Sergeants Benevolent Association President Edward Mullins laid out for the Observer his plan to try to bridge the rift between the NYPD and communities of color in New York City—and between police departments and the neighborhoods they patrol nationwide.
Mr. Mullins, a longtime critic of Mayor Bill de Blasio’s efforts to reform the department, said he developed his ideas after meeting with black leaders like Dr. Alveda King—niece to Dr. Martin Luther King Jr.—conservative celebrity and rumored 2016 GOP presidential contender Dr. Ben Carson and Rev. A.R. Bernard, a Brooklyn pastor and former advisor to the Bloomberg administration. The police union leader said his aim was to increase and improve interactions between police and minority civilians, which have become tense since the killings of unarmed black men Michael Brown and Eric Garner in Ferguson, Mo. and Staten Island last year.
“It’s really fracturing the country, and the more I watch what’s going on, nobody is looking at how to build bridges,” Mr. Mullins told the Observer. “The bottom line is that there’s huge distrust.”
According to Mr. Mullins, part of the problem is that people perceive police only as a negative presence in their community. To counteract that, the labor leader proposed a nationwide expansion of the “Blue Christmas” program his union and the Patrolmen’s Benevolent Association launched in 2013, in which the unions deliver holiday gifts to a handful of families in the poorest precincts of New York.
“We try to make a better Christmas for people who don’t have it. And I think that’s something that brings trust,” he said. “It shows that police do more than shoot at you and lock you up.”
The sergeant’s plan also calls for police to hold free sports clinics and start athletic leagues similar to the ones run by the Marine Corps. Mr. Mullins noted that many high school and college athletes find their way into the police force but do not share their talents with youth in the communities they serve.
“As they get older, who do kids look to? They look to their coach, who also happens to be an NYPD officer,” he said
The SBA head also said he hopes to create a series of public service announcements to run on YouTube and, hopefully, on television that would explain police training to the public. Mr. Mullins argued that misunderstanding of how police are taught to act and react in certain situations is behind much of the present distrust and hostility.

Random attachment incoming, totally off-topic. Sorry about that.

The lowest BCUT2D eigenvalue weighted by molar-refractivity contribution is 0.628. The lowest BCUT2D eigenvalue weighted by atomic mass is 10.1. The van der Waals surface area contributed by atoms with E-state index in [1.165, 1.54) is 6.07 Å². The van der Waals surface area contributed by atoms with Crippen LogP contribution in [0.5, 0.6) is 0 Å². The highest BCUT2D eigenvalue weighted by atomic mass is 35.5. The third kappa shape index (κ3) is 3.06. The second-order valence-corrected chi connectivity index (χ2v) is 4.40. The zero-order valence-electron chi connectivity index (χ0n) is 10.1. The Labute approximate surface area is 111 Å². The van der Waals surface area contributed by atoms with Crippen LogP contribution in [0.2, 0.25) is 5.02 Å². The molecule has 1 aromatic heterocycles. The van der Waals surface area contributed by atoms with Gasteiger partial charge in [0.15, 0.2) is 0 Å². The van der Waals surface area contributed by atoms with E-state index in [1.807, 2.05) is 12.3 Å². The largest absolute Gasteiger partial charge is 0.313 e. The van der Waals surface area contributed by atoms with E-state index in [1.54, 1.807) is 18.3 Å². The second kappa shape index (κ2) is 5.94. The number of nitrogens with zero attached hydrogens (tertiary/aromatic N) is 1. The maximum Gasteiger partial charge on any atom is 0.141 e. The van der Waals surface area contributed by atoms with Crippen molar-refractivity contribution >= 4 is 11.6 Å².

At the same time, the cop union boss acknowledged that officers can be discourteous to civilians. He contrasted the way police converse with New Yorkers on the street with the manner American soldiers talk to citizens of foreign nations in documentaries and news footage.
“What I find amazing is that we see a 20, 21, 22, 19-year-old kid walk into a village in Afghanistan and he’ll say ‘yes sir, no sir, yes ma’am, no ma’am,'” he said. “He does that in hostile territory, where people are trying to kill him, and he doesn’t lose that professionalism. How does he do that? He’s been trained to do that.”
As a solution, Mr. Mullins proposed having sergeants take a one-week civility course at the United States Military Academy at West Point. His officers, he argued, are uniquely situated in the department to share such training with other police.
“We need to change that culture. And I think we change that through sergeants. We’re that in-between group between the white shield officers and the detectives and the lieutenants and captains,” he said.
The SBA president said he planned to continue to meet with community leaders to build grassroots support for his plan, before broaching it with Mayor Bill de Blasio’s office and with police departments and unions across America. He argued his solutions are common sense and hoped to see them embraced.
“I don’t see why people would oppose these things other than expense, and expense is not a good reason,” Mr. Mullins said.